Zoning Administrator Job Description

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Zoning administrators often are the go-to people about laws and ordinances dealing with zoning in a community. In many cases, the zoning administrator -- along with municipal planners and elected officials determine the look and development of a community. While a college degree is usually required. some small towns and counties will hire someone with just a high school degree to administer the community's zoning, but not to create the rules. In most cases, a master’s degree and certification can be beneficial.

Broad Job Overview

  • A zoning administrator investigates every step of the planning code within a specific county or city. This includes enforcing zoning laws and monitoring zoning applications under the direction of the director. In some cases, the zoning administrator is the director. In addition to working in the office reviewing applications, you travel to areas for field inspections and to enforce zoning ordinances. While most zoning administrators work for local government, job opportunities are also available in real estate development and with consulting firms.

Daily Job Duties

  • In addition to managing zoning staff and coordinating staff training programs, zoning administrators review permit applications, coordinate with zoning personal and developers, propose zoning rules and ordinances or revise existing codes and review projects for zoning compliance. You deal with variance requests -- exceptions from standard ordinances -- and hold variance hearings. Architects and planners also confer with you about zoning code interpretations, and you provide recommendations and review of zoning appeals.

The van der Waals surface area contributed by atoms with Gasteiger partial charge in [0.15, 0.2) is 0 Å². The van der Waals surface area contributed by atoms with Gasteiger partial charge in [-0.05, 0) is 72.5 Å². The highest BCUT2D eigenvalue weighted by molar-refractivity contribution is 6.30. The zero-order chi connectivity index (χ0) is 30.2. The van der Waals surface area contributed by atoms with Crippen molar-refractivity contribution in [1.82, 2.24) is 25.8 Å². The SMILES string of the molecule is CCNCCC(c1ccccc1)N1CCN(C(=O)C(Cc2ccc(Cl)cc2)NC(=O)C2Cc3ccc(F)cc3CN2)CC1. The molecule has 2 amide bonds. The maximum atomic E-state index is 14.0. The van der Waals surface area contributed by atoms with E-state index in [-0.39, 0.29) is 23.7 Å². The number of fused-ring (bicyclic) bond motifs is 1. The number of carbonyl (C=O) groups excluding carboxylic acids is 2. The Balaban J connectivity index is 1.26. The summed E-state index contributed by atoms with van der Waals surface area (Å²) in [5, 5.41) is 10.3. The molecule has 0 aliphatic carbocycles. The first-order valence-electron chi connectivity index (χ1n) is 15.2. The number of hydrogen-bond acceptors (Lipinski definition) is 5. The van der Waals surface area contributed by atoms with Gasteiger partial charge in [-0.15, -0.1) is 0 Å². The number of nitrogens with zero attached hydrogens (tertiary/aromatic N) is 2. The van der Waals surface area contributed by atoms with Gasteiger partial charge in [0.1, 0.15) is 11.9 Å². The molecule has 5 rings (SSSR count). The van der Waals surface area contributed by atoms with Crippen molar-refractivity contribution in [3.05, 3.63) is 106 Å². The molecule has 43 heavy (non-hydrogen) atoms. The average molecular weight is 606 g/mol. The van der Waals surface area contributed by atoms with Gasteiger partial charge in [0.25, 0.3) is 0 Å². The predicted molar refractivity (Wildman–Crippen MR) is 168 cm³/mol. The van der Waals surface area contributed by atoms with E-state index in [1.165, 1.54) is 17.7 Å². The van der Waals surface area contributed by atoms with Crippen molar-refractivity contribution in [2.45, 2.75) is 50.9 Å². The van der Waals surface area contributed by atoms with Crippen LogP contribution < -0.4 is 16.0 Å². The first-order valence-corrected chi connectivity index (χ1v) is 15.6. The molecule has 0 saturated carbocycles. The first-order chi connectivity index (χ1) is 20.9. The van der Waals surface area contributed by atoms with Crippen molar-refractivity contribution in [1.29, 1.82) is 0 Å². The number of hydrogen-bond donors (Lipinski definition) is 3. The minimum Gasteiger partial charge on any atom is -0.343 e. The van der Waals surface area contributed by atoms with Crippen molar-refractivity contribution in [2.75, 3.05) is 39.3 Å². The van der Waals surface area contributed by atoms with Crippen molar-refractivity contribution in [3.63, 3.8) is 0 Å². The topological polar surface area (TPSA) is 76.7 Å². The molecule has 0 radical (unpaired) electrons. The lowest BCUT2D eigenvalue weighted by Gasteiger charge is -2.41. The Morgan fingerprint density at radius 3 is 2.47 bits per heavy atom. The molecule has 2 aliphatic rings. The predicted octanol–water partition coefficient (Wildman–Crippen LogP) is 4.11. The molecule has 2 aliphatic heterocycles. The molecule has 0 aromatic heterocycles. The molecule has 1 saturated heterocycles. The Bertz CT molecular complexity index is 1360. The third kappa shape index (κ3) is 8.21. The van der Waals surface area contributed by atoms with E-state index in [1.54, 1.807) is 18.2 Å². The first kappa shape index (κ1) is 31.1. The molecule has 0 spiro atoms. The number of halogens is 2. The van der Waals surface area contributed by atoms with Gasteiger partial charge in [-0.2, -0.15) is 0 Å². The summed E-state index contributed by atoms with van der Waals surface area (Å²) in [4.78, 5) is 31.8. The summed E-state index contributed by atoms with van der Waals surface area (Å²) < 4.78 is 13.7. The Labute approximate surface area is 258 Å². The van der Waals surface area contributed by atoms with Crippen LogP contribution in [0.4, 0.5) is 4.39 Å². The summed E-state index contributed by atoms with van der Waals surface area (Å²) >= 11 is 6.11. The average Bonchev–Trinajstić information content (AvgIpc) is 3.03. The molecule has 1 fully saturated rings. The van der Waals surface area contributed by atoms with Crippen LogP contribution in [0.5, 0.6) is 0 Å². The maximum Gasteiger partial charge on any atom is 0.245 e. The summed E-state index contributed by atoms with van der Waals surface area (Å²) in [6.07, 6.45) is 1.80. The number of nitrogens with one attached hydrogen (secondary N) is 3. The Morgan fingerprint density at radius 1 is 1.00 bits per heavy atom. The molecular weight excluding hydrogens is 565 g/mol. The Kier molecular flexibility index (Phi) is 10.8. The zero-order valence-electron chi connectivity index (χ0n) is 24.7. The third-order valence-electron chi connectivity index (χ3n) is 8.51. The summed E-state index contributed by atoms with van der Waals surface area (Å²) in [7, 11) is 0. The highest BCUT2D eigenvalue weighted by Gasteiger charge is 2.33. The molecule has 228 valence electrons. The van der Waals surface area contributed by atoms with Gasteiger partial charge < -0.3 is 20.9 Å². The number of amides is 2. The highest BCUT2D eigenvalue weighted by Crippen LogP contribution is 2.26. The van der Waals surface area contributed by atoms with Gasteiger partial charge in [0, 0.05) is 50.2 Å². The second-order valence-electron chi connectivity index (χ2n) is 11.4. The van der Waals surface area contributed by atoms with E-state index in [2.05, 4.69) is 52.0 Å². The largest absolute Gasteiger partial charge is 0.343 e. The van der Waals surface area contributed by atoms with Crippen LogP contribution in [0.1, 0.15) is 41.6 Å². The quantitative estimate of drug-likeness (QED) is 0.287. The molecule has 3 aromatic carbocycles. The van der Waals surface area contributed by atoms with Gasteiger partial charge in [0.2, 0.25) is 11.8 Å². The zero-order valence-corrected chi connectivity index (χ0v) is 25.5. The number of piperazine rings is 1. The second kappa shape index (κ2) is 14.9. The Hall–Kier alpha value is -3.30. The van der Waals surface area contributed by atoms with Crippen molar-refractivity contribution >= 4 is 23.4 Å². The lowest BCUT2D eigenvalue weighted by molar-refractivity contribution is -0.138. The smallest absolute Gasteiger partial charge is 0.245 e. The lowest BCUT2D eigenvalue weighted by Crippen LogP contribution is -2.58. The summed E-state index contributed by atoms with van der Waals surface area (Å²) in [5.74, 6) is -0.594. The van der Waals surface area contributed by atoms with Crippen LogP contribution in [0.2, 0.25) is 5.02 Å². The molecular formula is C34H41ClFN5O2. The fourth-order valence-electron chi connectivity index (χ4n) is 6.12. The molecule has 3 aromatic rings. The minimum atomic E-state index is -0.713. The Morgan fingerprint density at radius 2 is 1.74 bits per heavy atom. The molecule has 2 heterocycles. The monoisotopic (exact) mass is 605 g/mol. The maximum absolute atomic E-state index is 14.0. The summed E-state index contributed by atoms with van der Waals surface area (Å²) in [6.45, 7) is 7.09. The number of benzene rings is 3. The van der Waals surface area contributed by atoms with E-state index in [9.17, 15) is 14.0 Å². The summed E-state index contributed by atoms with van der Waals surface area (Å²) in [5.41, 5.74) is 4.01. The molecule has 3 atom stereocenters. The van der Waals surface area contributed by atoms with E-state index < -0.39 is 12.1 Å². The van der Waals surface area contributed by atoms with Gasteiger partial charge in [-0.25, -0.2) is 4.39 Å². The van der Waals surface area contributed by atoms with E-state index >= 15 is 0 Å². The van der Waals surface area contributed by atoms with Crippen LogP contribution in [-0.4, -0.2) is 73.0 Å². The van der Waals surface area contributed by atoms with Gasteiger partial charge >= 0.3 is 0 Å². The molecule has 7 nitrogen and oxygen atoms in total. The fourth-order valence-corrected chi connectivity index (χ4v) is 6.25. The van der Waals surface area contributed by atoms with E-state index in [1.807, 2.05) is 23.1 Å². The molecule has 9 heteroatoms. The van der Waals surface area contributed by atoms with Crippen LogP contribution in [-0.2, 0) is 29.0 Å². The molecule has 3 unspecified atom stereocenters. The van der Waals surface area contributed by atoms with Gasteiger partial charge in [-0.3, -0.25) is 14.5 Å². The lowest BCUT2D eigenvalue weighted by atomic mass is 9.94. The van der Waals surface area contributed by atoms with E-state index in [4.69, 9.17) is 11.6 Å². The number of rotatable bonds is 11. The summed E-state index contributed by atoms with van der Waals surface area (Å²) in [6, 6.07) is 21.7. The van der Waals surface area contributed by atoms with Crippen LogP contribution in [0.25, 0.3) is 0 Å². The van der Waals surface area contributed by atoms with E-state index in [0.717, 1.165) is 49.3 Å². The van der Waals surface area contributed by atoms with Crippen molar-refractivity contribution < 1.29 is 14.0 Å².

Basic Skills

  • Zoning administrators have a thorough understanding of zoning ordinances, planning laws and project development. To interpret codes and propose new ordinances, you need strong analytical and communication skills. Impeccable decision-making and management skills are also a must. You need knowledge of management principles and strategic planning, along with human resources and leadership techniques. Geography, mathematics and design knowledge are also beneficial study areas for zoning administrators.

Education & Training

  • The position typically requires at least a bachelor’s degree in architecture, planning, engineering or a closely related field; however, some employers may only require a high school diploma. While some employers may accept a bachelor’s degree in another field; , you may be required to obtain specific state certification. For example, in Florida, if you have a degree that isn’t in planning or architecture you must complete level 1 and 2 certification through the Florida Association of Code Enforcement. A master’s degree in planning or architecture may give you a leg up among the competition. The job requires extensive experience. Some employers, notes ONet, require five or more years of experience in planning or zoning enforcement, as well as two or more years of supervisory experience. Certification through the American Institute of Certified Planners is encouraged.

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